7-Minute Workout

Medically Reviewed by Ross Brakeville, DPT on September 13, 2023
5 min read

You're busy. But chances are, you have 7 minutes in your schedule that you could spare.

When you don't have 30 or 60 minutes for a full workout, the 7-minute workout packs in a full-body exercise routine in a fraction of the time.

A performance coach and exercise physiologist from the Human Performance Institute in Orlando, FL, came up with this program to give their busy clients a more efficient yet still effective workout. They've put together a series of 12 different exercises that work the upper body, lower body, and core.

You do each exercise for 30 seconds -- long enough to get in about 15 to 20 repetitions. In between sets you rest for about 10 seconds.

The 12 exercises in the 7-minute workout target all the body's major muscle groups:

  1. Jumping jacks (total body)
  2. Wall sit (lower body)
  3. Push-up (upper body)
  4. Abdominal crunch (core)
  5. Step-up onto chair (total body)
  6. Squat (lower body)
  7. Triceps dip on chair (upper body)
  8. Plank (core)
  9. High knees/running in place (total body)
  10. Lunge (lower body)
  11. Push-up and rotation (upper body)
  12. Side plank (core)

Depending on how much time you have, you can do the 7-minute workout once, or repeat the whole series two or three times.

Because this workout condenses an entire exercise program into 7 minutes, it has to be intense. The exercises are challenging, and you do them one after the other with only very short breaks in between.

Core: Yes. Abdominal crunches, planks, and side planks work your core muscles.

Arms: Yes. Push-ups and triceps dips work the arms.

Legs: Yes. There are several leg exercises, including jumping jacks, wall sits, step-ups, squats, and lunges.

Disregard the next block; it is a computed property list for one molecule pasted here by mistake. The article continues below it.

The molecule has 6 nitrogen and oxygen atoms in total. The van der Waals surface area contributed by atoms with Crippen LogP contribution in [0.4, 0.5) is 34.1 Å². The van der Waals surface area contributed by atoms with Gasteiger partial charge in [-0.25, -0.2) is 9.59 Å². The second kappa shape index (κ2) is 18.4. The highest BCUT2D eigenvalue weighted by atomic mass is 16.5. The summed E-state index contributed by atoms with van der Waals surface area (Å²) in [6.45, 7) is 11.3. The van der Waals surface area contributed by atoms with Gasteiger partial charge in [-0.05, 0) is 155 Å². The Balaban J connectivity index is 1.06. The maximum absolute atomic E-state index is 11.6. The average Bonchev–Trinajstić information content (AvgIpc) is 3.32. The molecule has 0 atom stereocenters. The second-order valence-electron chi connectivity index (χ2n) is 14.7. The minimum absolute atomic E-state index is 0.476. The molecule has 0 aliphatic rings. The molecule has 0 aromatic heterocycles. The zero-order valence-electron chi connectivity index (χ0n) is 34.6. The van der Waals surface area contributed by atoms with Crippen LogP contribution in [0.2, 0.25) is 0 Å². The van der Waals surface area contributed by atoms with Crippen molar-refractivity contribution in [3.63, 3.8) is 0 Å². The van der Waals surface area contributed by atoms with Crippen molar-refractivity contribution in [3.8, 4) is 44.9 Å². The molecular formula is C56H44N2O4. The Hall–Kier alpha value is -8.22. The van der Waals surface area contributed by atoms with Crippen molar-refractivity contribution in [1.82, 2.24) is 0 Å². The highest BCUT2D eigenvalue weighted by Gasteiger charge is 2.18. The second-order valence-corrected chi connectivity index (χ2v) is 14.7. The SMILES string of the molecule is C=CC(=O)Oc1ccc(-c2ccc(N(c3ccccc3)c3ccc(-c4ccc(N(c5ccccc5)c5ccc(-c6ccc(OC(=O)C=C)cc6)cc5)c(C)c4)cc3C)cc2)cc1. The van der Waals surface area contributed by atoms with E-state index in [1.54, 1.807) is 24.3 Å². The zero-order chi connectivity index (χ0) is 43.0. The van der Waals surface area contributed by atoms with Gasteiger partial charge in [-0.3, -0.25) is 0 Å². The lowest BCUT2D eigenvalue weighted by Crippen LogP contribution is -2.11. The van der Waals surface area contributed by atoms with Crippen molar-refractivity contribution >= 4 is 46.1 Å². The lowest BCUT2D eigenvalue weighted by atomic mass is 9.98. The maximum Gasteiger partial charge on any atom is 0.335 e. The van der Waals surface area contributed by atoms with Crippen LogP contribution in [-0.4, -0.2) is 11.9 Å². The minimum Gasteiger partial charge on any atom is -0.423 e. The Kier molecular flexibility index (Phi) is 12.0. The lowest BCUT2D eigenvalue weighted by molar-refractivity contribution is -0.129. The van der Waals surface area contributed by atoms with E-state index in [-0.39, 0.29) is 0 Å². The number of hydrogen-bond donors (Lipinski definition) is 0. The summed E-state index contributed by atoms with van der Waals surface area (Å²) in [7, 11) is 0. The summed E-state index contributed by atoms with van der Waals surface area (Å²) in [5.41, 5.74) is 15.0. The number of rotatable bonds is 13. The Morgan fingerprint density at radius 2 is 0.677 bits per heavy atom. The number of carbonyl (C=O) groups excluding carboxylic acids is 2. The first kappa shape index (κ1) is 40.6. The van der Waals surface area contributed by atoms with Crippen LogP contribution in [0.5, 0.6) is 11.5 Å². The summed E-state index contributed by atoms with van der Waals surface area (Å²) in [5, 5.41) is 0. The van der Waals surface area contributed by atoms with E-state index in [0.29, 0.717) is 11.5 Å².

Glutes: Yes. Squats and lunges also work the glute muscles.

Back: Yes. Although there are no specific back exercises, this is a full-body workout, and many of the whole-body exercises also work the muscles in your back.

Flexibility: No. This workout doesn't include a stretch, although you could add one afterward.

Anaerobic: Yes. Because you run through the exercises very quickly and work many large muscle groups at once, you get an aerobic workout that helps burn fat and trim down body weight.

Strength: Yes. The exercises work all the major muscle groups, building strength throughout the body.

Sport: No. This is not a sport; it's a workout.

Low Impact: No. The recommended anaerobic exercises (jumping jacks and high knees/running in place) are high-impact.

Cost. The workout is free, and there are free apps you can download to your smartphone or tablet that will walk you through the program and time the intervals for you.

Good for beginners? No. It's too intense. And because you're doing this solo, it helps to have some experience with general exercises like crunches and planks, so you use good form and technique.

Outdoors. Yes. You can do this workout outside, but you will need to bring along a chair and find a wall for some of the exercises.

At home. Yes. The routine is basic enough to do anywhere in your house.